Professor Richard Noble is the Alfred T. and Betty E. Look Professor of Chemical Engineering at the University of Colorado Boulder. He has more than 20 years of experience in the modeling and analysis of membrane and other thin film systems that include diffusive transport and chemical reaction. Noble is the country’s leading researcher in the modeling and experimental implementation of facilitated transport membranes. His expertise includes the modeling and use of pH, electrical and photon fields to obtain solute separation and concentration. Professor Noble is an internationally recognized leader in the use of novel membrane and thin film materials, including zeolites and ionic liquids, for chemical separations. He holds more than 20 patents and has authored more than 260 research publications, including 11 textbooks and monographs.
Recent Highlights MAST Center faculty Scott Bunch and John Pellegrino, along with CU graduate students, have produced the first experimental results showing that atomically thin graphene membranes with tiny pores can effectively and efficiently separate gas molecules through sizeselective sieving. The findings are a major step toward more energy-efficient membranes for natural gas production and reducing carbon dioxide emissions from power plant effluent.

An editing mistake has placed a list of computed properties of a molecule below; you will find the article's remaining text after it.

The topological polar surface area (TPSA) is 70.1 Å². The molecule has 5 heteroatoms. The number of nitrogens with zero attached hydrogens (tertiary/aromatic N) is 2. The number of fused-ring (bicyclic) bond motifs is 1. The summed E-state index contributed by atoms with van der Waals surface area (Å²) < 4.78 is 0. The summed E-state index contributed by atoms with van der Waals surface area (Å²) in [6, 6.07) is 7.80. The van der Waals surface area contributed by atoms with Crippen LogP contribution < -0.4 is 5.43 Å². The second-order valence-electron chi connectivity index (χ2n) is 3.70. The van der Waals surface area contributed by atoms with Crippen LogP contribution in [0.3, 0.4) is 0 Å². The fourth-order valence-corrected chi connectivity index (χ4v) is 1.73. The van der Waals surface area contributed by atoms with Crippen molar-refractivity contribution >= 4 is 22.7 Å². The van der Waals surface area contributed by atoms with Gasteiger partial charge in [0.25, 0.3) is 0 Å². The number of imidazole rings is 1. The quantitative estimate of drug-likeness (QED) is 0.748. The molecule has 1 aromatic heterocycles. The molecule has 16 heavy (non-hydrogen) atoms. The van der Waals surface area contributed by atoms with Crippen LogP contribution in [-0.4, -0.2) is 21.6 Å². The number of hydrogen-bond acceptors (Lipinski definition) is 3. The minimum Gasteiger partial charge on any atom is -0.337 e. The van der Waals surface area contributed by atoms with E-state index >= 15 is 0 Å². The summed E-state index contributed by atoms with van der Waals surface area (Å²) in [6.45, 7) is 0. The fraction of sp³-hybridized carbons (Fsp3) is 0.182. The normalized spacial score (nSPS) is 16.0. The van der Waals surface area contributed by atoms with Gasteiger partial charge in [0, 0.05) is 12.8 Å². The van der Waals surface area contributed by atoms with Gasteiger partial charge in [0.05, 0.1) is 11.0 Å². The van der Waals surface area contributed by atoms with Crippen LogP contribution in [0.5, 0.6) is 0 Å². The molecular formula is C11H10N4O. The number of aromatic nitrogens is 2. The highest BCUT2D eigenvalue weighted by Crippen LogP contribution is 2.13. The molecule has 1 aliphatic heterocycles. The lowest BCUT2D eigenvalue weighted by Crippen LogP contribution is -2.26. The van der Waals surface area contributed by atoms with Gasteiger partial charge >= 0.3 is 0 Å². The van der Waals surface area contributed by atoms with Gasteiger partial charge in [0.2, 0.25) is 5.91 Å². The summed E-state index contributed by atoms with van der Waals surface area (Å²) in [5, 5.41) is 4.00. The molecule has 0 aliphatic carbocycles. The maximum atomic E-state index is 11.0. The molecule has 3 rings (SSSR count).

u Wei Zhang and Rich Noble were awarded a two-year NSF I/UCRC Fundamental Research Supplemental Opportunity award, entitled “Efficient Molecular Separation Using Polymeric Membranes Integrated with Novel Structure-Tunable Organic Nanocages.” This research allows extension of the synthesis of a new type of organic cage structure to new applications. This novel material platform has potential for a number of important chemical separation issues, including carbon dioxide separation and olefin/paraffin separation.
ION Engineering, LLC is a new CU spin-off company commercializing ionic liquid separation processes developed by Richard Noble and Douglas Gin. It was awarded a three-year, $4M research grant from DOE to conduct benchscale testing of an amine-based solvent that employs an ionic liquid instead of water as the physical solvent, greatly reducing regeneration energy while lowering process water usage.
u Alan Greenberg, with colleagues from Ben Gurion University in Israel and Hashemite University in Jordan, secured a three-year award from the NATO Science for Peace Program and a one-year award from the Middle East Desalination Research Center. Their work utilizes sensor technology developed in the MAST Center for a new desalination process to produce potable water from inland brackish water sources. The technology is currently being tested on pilot-scale facilities with expectations for subsequent commercialization.